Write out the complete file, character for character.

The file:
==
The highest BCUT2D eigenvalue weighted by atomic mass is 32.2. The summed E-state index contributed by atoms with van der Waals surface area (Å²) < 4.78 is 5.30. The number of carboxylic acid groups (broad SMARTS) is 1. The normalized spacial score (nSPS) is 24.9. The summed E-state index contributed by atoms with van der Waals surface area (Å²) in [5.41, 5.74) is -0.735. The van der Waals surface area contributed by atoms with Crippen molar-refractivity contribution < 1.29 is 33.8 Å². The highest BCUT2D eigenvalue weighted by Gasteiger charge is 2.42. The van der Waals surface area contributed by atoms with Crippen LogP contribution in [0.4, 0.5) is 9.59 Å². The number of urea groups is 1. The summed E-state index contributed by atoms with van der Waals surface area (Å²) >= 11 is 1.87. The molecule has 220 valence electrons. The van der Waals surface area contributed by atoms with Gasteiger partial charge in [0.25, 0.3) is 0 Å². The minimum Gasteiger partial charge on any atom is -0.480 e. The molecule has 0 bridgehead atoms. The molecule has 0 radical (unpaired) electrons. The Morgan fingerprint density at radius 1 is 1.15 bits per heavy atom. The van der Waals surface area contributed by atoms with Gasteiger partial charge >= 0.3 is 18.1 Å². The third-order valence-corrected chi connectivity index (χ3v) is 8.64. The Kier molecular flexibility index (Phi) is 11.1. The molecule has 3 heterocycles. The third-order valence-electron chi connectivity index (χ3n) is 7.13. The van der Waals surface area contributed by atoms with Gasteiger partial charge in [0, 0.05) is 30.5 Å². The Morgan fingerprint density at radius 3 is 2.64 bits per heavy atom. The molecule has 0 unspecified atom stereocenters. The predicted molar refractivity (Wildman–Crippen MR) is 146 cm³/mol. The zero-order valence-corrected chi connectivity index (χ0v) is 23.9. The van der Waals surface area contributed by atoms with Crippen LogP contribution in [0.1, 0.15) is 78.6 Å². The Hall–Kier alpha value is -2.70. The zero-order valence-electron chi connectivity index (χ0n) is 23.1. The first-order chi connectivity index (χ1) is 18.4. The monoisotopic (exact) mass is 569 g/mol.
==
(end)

The highest BCUT2D eigenvalue weighted by atomic mass is 32.2. The summed E-state index contributed by atoms with van der Waals surface area (Å²) < 4.78 is 5.30. The number of carboxylic acid groups (broad SMARTS) is 1. The normalized spacial score (nSPS) is 24.9. The summed E-state index contributed by atoms with van der Waals surface area (Å²) in [5.41, 5.74) is -0.735. The van der Waals surface area contributed by atoms with Crippen molar-refractivity contribution < 1.29 is 33.8 Å². The highest BCUT2D eigenvalue weighted by Gasteiger charge is 2.42. The van der Waals surface area contributed by atoms with Crippen LogP contribution in [0.4, 0.5) is 9.59 Å². The number of urea groups is 1. The summed E-state index contributed by atoms with van der Waals surface area (Å²) >= 11 is 1.87. The molecule has 220 valence electrons. The van der Waals surface area contributed by atoms with Gasteiger partial charge in [0.25, 0.3) is 0 Å². The minimum Gasteiger partial charge on any atom is -0.480 e. The molecule has 0 bridgehead atoms. The molecule has 0 radical (unpaired) electrons. The Morgan fingerprint density at radius 1 is 1.15 bits per heavy atom. The van der Waals surface area contributed by atoms with Gasteiger partial charge >= 0.3 is 18.1 Å². The third-order valence-corrected chi connectivity index (χ3v) is 8.64. The Kier molecular flexibility index (Phi) is 11.1. The molecule has 3 heterocycles. The third-order valence-electron chi connectivity index (χ3n) is 7.13. The van der Waals surface area contributed by atoms with Gasteiger partial charge in [0, 0.05) is 30.5 Å². The Morgan fingerprint density at radius 3 is 2.64 bits per heavy atom. The molecule has 0 unspecified atom stereocenters. The predicted molar refractivity (Wildman–Crippen MR) is 146 cm³/mol. The zero-order valence-corrected chi connectivity index (χ0v) is 23.9. The van der Waals surface area contributed by atoms with Crippen LogP contribution in [0.1, 0.15) is 78.6 Å². The Hall–Kier alpha value is -2.70. The zero-order valence-electron chi connectivity index (χ0n) is 23.1. The first-order chi connectivity index (χ1) is 18.4. The monoisotopic (exact) mass is 569 g/mol.